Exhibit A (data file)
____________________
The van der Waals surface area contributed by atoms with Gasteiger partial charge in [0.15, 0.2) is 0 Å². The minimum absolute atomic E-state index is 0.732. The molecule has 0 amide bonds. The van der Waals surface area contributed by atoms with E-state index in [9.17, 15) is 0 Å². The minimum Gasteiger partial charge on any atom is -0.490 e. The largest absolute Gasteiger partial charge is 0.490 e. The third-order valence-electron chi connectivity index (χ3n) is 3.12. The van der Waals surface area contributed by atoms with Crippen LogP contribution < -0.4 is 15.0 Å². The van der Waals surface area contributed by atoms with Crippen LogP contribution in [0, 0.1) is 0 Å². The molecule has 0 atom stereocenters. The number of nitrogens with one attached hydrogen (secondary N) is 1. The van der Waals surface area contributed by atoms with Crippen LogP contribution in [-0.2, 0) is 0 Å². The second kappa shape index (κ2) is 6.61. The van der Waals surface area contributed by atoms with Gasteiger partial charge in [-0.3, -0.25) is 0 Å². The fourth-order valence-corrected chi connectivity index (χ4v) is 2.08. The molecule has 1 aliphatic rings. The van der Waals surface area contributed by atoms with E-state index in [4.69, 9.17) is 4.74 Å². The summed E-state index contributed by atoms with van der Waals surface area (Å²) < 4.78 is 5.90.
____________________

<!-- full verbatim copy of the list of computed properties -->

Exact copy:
The van der Waals surface area contributed by atoms with Gasteiger partial charge in [0.15, 0.2) is 0 Å². The minimum absolute atomic E-state index is 0.732. The molecule has 0 amide bonds. The van der Waals surface area contributed by atoms with E-state index in [9.17, 15) is 0 Å². The minimum Gasteiger partial charge on any atom is -0.490 e. The largest absolute Gasteiger partial charge is 0.490 e. The third-order valence-electron chi connectivity index (χ3n) is 3.12. The van der Waals surface area contributed by atoms with Crippen LogP contribution < -0.4 is 15.0 Å². The van der Waals surface area contributed by atoms with Crippen LogP contribution in [0, 0.1) is 0 Å². The molecule has 0 atom stereocenters. The number of nitrogens with one attached hydrogen (secondary N) is 1. The van der Waals surface area contributed by atoms with Crippen LogP contribution in [-0.2, 0) is 0 Å². The second kappa shape index (κ2) is 6.61. The van der Waals surface area contributed by atoms with Gasteiger partial charge in [-0.3, -0.25) is 0 Å². The fourth-order valence-corrected chi connectivity index (χ4v) is 2.08. The molecule has 1 aliphatic rings. The van der Waals surface area contributed by atoms with E-state index in [4.69, 9.17) is 4.74 Å². The summed E-state index contributed by atoms with van der Waals surface area (Å²) < 4.78 is 5.90.